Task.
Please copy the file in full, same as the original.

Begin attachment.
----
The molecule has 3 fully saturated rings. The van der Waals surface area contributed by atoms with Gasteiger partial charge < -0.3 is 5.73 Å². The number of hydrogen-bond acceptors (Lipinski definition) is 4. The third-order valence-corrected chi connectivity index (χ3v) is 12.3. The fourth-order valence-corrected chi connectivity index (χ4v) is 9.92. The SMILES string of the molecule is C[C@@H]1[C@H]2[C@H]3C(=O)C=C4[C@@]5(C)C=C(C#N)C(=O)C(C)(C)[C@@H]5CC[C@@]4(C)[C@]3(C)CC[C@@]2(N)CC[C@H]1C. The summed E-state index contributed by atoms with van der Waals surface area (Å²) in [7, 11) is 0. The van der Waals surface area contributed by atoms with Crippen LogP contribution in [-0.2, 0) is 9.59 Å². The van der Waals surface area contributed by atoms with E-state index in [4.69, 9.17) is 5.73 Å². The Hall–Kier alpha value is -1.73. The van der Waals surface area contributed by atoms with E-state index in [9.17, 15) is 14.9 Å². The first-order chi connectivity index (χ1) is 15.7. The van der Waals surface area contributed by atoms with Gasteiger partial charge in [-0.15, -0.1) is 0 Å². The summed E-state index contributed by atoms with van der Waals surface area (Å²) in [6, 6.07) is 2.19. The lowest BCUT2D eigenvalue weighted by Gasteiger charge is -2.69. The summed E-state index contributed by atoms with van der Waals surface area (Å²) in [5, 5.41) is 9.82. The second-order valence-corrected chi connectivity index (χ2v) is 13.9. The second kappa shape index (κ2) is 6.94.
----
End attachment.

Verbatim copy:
The molecule has 3 fully saturated rings. The van der Waals surface area contributed by atoms with Gasteiger partial charge < -0.3 is 5.73 Å². The number of hydrogen-bond acceptors (Lipinski definition) is 4. The third-order valence-corrected chi connectivity index (χ3v) is 12.3. The fourth-order valence-corrected chi connectivity index (χ4v) is 9.92. The SMILES string of the molecule is C[C@@H]1[C@H]2[C@H]3C(=O)C=C4[C@@]5(C)C=C(C#N)C(=O)C(C)(C)[C@@H]5CC[C@@]4(C)[C@]3(C)CC[C@@]2(N)CC[C@H]1C. The summed E-state index contributed by atoms with van der Waals surface area (Å²) in [7, 11) is 0. The van der Waals surface area contributed by atoms with Crippen LogP contribution in [-0.2, 0) is 9.59 Å². The van der Waals surface area contributed by atoms with E-state index in [4.69, 9.17) is 5.73 Å². The Hall–Kier alpha value is -1.73. The van der Waals surface area contributed by atoms with E-state index in [9.17, 15) is 14.9 Å². The first-order chi connectivity index (χ1) is 15.7. The van der Waals surface area contributed by atoms with Gasteiger partial charge in [-0.15, -0.1) is 0 Å². The summed E-state index contributed by atoms with van der Waals surface area (Å²) in [6, 6.07) is 2.19. The lowest BCUT2D eigenvalue weighted by Gasteiger charge is -2.69. The summed E-state index contributed by atoms with van der Waals surface area (Å²) in [5, 5.41) is 9.82. The second-order valence-corrected chi connectivity index (χ2v) is 13.9. The second kappa shape index (κ2) is 6.94.